The introduction of general anaesthesia eliminated pain during surgical operations. After surgery, however, pain and postoperative nausea and vomiting (PONV) have remained a persistent problem for many patients. The need for analgesics varies widely among patients, therefore standardised treatment protocols are often insufficient pain treatment. Our studies dealt with the incidence and severity of pain and PONV after cardiac surgery. Study aims were to use and develop techniques for better evaluation of analgesic needs – visual analogue scale (VAS; 0 to 10) – and to develop a multimodal treatment of pain with opioids administered by the patients themselves – Patient Controlled Analgesia (PCA) – combined with paracetamol. In 48 patients, PCA was compared to conventional Nurse Controlled Analgesia (NCA) on the ward after coronary artery bypass surgery. PCA led to lower VAS-scores, i.e. less pain, with the use of more opioids. In 57 patients, pain after heart surgery was compared for extubation “early” at 3 hours or “late” at 7 hours after surgery. VAS-scores, PONV and the amount of opioids used were similar whether patients were extubated early or late. Rectal and intravenous (i.v.) administration of paracetamol was compared in 28 patients after heart surgery with respect to its bioavailability after repeated doses. Plasma concentrations after the first dose were low with rectal administration. After the fourth dose at 24 hours they reached a plateau. With i.v. administration concentrations were higher both after the first and fourth dose. Oral and i.v. paracetamol was compared in 80 patients after heart surgery and in 35 patients after day surgery (hernia repairs etc). After heart surgery the use of opioids was less in the i.v. group but VAS-scores and PONV were similar. A majority of the patients scored higher than 3 once or more than once on the 10 degree VAS-scale. In the oral group after day surgery, the plasma concentration increased in a dose-dependent manner but the scatter was wide and unpredictable as compared to the i.v. group. Conclusions: PCA is a promising alternative to NCA for adequate pain treatment in the wards after heart surgery and is “by itself” adjusted to the needs of the individual patient. There is no risk that early extubation after cardiac surgery is followed by more postoperative pain. Intravenous paracetamol seems to have an opioid-sparing potential after heart surgery. Our routines must be further developed and more studies are needed to find an optimal regimen, since pain treatment sometimes was insufficient in many patients receiving the combined therapy.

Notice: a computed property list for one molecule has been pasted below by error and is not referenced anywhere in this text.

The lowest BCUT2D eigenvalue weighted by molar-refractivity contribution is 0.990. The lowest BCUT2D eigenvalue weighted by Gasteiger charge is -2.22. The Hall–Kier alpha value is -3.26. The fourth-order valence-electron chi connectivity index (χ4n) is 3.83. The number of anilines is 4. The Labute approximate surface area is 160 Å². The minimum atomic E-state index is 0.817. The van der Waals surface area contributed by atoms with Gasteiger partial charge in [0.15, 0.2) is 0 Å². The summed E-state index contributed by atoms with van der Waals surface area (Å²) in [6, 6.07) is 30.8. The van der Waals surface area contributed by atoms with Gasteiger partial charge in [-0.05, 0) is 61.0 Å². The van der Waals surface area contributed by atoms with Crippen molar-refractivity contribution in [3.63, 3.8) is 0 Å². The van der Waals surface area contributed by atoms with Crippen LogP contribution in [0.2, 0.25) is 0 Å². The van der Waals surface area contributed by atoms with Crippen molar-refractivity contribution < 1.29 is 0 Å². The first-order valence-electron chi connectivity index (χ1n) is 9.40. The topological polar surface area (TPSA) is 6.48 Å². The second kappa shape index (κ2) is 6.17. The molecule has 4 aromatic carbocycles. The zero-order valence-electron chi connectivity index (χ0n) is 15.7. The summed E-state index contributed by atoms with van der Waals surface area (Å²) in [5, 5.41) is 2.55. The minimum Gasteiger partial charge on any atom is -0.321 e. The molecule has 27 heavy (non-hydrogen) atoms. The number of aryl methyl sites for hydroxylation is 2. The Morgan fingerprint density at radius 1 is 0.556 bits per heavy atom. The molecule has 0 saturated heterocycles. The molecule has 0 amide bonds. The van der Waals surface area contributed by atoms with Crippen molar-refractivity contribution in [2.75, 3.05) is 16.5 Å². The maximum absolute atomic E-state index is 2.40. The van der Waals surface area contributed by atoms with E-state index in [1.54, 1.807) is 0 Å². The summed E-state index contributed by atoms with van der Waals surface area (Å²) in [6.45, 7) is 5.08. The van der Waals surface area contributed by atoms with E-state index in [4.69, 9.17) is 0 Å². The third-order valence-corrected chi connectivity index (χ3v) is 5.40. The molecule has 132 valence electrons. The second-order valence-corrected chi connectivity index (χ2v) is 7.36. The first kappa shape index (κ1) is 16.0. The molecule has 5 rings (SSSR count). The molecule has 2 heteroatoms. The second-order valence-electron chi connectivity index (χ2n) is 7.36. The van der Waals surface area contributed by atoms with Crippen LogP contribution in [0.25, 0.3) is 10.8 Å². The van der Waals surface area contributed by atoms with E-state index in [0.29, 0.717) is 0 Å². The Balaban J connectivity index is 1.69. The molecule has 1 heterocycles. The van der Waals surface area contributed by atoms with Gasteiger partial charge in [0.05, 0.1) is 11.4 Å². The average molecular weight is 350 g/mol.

Place, publisher, year, edition, pages
Stockholm: Repro Print, 2004. 50 p.
Keyword
acetaminophen, analgesia, patient-controlled, analgesics, day surgery, heart surgery, opioid, ketobemidone, pain measurement, pain, postoperative, paracetamol, postoperative nausea and vomiting, visual analogue scale
National Category
Medical and Health Sciences
Identifiers
urn:nbn:se:rkh:diva-715 (URN)91-7140-134-2 (ISBN)
Public defence
2004-12-17, Thoraxklinikens aula, Karolinska Universitetssjukhuset, Stockholm, 09:00
Available from: 2014-07-08 Created: 2013-09-03 Last updated: 2014-07-08Bibliographically approved